Thursday, 2 June 2016

Seminar by Dr Paul Atkins - PROSOCIAL: Enhancing psychological flexibility in groups to improve cooperation

The Health and Clinical Psychology Research Group presents 

A seminar by Dr Paul Atkins

ACU Institute for Positive Psychology and Education

Title: PROSOCIAL: Enhancing psychological flexibility in groups to improve cooperation
Date: Wednesday 8th June 12 noon
Place: Keats Room (AVLG17) - Video conferenced to Ourimbah Science Offices

Abstract: PROSOCIAL is a process for improving co-operation among people. It is built on strong foundations – drawing upon Acceptance and Commitment Therapy (ACT), evolutionary theory of group selection, and the Nobel prize winning work of Elinor Ostrom exploring how groups successfully manage common-pool resources. Cooperation is often undermined by avoidance of aversive experience, and the tensions between individual and collective interests. PROSOCIAL relies upon first building psychological flexibility, perspective taking and trust in the group using techniques deriving from ACT, and then proceeds to explore eight aspects of group functioning: purpose and identity, equity, decision making, tracking behaviour, sanctions for misbehaviour, conflict management, autonomy to act and relations with other groups. In this talk, I will describe the principles informing PROSOCIAL and give a very brief experiential introduction to the process. I expect this talk will be of interest to anyone working with people to improve relationships. More information about PROSOCIAL is available at and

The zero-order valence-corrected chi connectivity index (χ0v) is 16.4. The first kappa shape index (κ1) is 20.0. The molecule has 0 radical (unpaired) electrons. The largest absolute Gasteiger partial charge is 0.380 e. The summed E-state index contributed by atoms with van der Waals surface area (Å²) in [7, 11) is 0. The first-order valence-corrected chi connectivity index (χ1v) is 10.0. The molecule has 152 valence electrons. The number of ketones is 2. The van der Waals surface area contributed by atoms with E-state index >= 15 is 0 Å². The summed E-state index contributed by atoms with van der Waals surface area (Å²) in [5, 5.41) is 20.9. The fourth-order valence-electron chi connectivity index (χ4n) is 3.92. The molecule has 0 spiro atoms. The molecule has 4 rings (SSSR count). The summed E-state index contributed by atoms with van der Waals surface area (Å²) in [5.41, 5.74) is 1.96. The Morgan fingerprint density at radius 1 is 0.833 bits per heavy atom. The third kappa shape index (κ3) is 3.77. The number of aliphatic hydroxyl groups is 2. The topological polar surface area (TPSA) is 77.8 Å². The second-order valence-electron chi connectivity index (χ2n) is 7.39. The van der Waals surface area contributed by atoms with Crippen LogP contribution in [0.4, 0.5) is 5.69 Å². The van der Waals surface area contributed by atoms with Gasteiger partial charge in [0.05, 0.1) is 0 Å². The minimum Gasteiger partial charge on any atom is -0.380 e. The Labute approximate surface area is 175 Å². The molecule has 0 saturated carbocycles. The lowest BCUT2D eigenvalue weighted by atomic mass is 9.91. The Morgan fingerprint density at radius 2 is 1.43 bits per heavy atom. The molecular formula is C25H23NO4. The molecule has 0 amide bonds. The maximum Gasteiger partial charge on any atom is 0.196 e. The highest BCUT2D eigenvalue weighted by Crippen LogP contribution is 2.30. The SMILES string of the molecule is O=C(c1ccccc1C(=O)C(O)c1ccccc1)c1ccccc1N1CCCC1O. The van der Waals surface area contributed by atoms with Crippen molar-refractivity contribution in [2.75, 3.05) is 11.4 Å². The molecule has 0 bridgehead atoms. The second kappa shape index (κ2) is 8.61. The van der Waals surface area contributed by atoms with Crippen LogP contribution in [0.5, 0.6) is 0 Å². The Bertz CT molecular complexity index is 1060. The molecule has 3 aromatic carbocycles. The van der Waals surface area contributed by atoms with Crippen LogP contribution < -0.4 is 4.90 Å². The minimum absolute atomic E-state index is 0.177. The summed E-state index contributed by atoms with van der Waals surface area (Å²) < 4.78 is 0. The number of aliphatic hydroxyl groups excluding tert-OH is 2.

Bio: Dr. Paul Atkins is a Senior Research Fellow with the Institute for Positive Psychology and Education at the Australian Catholic University. He holds grants exploring the processes influencing stress and wellbeing in the NSW Police force, the hospital system and among school principals. He is an endorsed Organisational Psychologist. His research focuses upon the impacts of compassion, mindfulness, values and identity upon relationships and wellbeing. Paul has extensive experience teaching and researching mindfulness based treatments such as Mindfulness Based Stress Reduction (MBSR) and Acceptance and Commitment Therapy (ACT). His work draws primarily upon contextual-behavioural thinking such as Relational Frame Theory and he is President Elect of the Australia and New Zealand Association for Contextual Behavioural Science – the peak body for ACT. Recent publications include a mixed method approach to measuring mindfulness and values-based living in natural language texts (Atkins & Styles, 2016, "Measuring psychological flexibility in what people say: A behavioral measure of self-discrimination predicts wellbeing." Journal of Contextual Behavioral Science) and an edited volume with CUP called “Mindfulness in Organisations” (